PhD studentship available in synthetic and atmospheric chemistry

PhD Studentship: Synthesis of Small Molecule Probes for Atmospheric Chemistry Studies

A fully-funded 42-month chemistry PhD studentship ‘Synthesis of small molecule probes for atmospheric chemistry studies‘ is available for a joint project in the research groups of Drs Miriam O’Duill and Rabi Chhantyal Pun at the University of Nottingham.

Start date: 2 October 2023. Application deadline: 15 March 2023.

The 21st century will see one of the largest changes in the chemical makeup of the atmosphere as countries around the world implement policies to meet the targets of net zero carbon emissions. As the anthropogenic carbon footprint decreases, biogenic emissions from plants are expected to become the main constituent of the lower atmosphere, but the oxidation chemistry and effect on climate of these molecules is not yet clearly understood. The aim of this PhD project is to synthesize small molecule mimics of biogenic emissions and perform photochemical studies to understand their oxidation mechanism. The organic synthesis will be carried out under the direction of Dr Miriam O’Duill, and photochemical studies will be performed under the direction of Dr Rabi Chhantyal Pun.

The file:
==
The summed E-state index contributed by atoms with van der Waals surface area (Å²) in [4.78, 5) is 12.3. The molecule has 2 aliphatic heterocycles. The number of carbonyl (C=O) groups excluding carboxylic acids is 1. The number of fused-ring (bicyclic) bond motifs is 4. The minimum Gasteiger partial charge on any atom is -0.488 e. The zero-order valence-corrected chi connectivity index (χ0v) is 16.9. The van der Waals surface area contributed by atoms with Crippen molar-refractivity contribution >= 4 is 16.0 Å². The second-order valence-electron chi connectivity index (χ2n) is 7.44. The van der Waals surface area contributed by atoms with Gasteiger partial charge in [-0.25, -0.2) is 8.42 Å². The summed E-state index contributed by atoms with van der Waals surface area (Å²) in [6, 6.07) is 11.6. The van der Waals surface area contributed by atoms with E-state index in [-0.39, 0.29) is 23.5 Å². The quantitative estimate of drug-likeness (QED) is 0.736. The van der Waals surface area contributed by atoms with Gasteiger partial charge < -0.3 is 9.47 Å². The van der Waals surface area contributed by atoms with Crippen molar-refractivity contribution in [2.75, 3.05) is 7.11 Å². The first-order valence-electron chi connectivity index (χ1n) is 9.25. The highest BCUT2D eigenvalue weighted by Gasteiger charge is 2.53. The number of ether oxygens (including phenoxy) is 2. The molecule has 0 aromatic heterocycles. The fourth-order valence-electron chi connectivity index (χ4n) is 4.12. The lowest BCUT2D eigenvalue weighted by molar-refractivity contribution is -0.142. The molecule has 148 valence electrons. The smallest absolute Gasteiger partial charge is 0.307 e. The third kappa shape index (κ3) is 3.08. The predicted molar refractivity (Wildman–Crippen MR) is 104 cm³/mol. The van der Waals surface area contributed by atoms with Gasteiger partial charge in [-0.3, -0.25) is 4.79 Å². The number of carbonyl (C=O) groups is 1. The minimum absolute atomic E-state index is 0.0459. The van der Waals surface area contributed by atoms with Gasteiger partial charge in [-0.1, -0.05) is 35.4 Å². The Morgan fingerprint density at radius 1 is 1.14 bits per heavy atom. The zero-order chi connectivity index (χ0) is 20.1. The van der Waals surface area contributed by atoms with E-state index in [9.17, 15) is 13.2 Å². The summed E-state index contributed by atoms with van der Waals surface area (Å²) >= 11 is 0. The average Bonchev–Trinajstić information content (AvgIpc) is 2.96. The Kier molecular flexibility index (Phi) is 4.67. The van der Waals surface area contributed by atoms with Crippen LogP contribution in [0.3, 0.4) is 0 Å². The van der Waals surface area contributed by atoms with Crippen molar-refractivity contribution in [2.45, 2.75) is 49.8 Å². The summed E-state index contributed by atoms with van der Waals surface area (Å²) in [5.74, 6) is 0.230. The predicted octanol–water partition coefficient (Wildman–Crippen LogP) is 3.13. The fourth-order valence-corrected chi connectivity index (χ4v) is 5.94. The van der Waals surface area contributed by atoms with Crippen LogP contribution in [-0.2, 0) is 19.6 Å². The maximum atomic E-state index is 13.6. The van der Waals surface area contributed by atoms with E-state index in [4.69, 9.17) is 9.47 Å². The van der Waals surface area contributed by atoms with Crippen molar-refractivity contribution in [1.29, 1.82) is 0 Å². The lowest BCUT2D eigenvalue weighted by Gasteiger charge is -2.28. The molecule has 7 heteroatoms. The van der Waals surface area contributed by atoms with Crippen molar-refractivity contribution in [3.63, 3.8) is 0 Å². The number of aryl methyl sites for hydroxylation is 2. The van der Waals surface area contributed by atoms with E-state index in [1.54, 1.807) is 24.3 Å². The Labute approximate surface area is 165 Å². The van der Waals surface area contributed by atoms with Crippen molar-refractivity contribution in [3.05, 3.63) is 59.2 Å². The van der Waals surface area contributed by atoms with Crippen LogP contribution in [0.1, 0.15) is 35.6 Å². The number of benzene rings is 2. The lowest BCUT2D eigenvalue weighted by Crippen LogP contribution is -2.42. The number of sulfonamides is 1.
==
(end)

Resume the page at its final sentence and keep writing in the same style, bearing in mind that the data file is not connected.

The O’Duill group is based in the GSK Carbon Neutral Laboratory, and the Chhantyal Pun group (https://rcpchem.com/) is based in the School of Chemistry, University of Nottingham. During this project you will receive extensive training in organic synthesis, analytical techniques (NMR, mass spec, UV, IR) and laser-based photochemical studies. You will also have the opportunity to present your research at conferences.